Rabbi at Nuremberg toward the end of the fourteenth century. In 1406 Rabbi Israel went to Nuremberg and taught there, at first together with Koppelmann. Afterward they had a controversy, which Rabbi Jacob Weil, interfering, strongly urged the council of the Jewish community to end. Thereupon the latter settled the question by deciding that the two rabbis should lecture on alternate days, the pupils to have the right to attend the lectures of either. The peace, however, does not appear to have been of long duration; for in 1412 a "Koppelmann, son of the schismatic," was forever banished from the city.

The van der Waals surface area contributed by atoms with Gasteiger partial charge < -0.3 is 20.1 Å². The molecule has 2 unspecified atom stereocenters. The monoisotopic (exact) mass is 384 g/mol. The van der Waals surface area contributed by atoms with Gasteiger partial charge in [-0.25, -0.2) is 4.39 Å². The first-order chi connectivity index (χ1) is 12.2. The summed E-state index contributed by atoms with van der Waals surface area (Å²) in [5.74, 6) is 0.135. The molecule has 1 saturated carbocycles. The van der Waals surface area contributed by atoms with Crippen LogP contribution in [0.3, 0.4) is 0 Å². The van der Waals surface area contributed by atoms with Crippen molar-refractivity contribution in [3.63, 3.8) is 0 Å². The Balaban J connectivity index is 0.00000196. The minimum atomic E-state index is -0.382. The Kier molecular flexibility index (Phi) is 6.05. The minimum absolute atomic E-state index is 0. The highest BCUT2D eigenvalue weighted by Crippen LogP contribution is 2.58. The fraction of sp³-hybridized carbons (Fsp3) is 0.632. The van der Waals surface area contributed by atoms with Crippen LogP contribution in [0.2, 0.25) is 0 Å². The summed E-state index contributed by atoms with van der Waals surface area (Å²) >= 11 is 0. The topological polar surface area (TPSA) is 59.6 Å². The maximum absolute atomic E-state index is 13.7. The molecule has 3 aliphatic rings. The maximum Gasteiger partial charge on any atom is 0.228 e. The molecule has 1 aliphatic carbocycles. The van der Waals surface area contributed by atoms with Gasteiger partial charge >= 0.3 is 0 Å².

- Barbeck, Gesch. der Juden in Nürnberg und Fürth, pp. 20, 23;
- Liḳḳuṭe Mahril, ed. Hanau, 1730, p. 71a;
- Jacob Weil, Responsa, pp. 151, 163;
- Israel Iserlin, Responsa, ii. 120.